See the 2015 version of the Delft University Solar Boat team in action:
For some reason recent versions of the boat have returned to multi-track hydrofoils. The mathematical model developed by the two students should make it easier to test new designs in a computer simulation.
The bridge was printed in June at the Eindhoven University of Technology and installed by construction company Royal Bam Group. It is made of pre-stressed and reinforced concrete, which is a feat of sustainability. “With 3D printing, you have more flexibility regarding the shape of the product. As well, 3D printing a bridge is also incredibly efficient: you need less concrete, but there is also no need for shuttering where the concrete is normally poured in. You just use exactly what you need, and there is no CO2 emissions”, explains BAM Director Marinus Schimmel.
And yes it’s a corporate film in Dutch, but you get to see how they made it.
The bike path under Amsterdam’s world famous Rijksmuseum has turned into a veritable cash cow for the city. Although it is illegal for scooters and mopeds to use this bike path, between November 2014 and January 2017 no less than 27,000 fines of 90 euro were issued to these tenacious road users caught on camera, amounting to a staggering 2.4 million euro in fines.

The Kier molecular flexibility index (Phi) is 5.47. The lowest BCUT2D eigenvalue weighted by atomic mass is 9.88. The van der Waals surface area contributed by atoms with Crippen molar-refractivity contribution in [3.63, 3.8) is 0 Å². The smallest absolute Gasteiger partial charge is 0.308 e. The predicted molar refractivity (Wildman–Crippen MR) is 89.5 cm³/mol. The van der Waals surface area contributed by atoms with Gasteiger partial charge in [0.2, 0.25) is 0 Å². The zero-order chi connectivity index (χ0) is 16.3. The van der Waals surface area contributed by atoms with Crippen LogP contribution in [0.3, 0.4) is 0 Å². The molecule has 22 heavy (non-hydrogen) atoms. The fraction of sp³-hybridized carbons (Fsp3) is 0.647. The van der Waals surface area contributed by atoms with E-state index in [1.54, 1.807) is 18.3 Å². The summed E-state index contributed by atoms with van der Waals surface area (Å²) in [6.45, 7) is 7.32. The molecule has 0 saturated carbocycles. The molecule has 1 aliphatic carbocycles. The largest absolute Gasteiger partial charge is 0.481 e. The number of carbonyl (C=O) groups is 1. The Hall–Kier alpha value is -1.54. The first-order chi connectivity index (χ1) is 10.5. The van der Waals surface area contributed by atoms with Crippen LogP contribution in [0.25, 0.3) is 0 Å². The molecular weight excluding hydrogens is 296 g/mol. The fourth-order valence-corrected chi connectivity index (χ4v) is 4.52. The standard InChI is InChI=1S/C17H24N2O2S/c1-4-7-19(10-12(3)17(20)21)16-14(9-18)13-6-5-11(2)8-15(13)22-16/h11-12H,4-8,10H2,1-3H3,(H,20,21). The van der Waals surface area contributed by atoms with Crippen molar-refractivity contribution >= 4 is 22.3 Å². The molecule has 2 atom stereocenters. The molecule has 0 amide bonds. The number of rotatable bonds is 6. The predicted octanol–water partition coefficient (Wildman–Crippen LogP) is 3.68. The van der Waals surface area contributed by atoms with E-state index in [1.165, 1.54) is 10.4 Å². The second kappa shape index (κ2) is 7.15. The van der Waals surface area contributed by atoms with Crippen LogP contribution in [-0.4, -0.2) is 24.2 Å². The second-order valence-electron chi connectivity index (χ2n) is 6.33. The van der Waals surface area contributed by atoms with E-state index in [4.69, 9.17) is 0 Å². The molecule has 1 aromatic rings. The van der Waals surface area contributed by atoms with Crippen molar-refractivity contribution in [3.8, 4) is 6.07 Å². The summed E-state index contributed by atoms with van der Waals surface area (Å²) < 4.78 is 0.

The city has even put more obvious signs, but it’s not working. A few days ago, local TV station AT5 stood outside there for an hour and a half and saw four scooters get fined at what is now 95 euro a pop.
What’s the big deal? Well, even back in 2003 when the bike path was being renovated, there were discussions about making it off limits to cyclists, but the museum was quickly struck down on that point. The path had been open to cyclists for ages, so that wasn’t going to fly. However, making it illegal for scooters and mopeds was acceptable, but obviously not everyone thinks it applies to them.
On 14 June, Amsterdam will play host to the world’s first international Bicycle Architecture Biennale, an event organised by cycling innovation agency CycleSpace and held at the Zuiveringshal, located at a former industrial terrain in Amsterdam West.
The Biennale will show off the work of 14 international designers from around the world and aims to see how cycling can improve urban living and how design solutions can inspire and facilitate greater cycling uptake as well as meet transit needs.
One of the main themes is the bicycle in the hierarchy of architecture, having traditionally always been less important than cars and even horses. Amsterdam is known as putting cycling first in many cases and is seen as a proper starting point for the event. The Biennale will have architects, urban planners, designers and many other thinkers work on ideas for the future.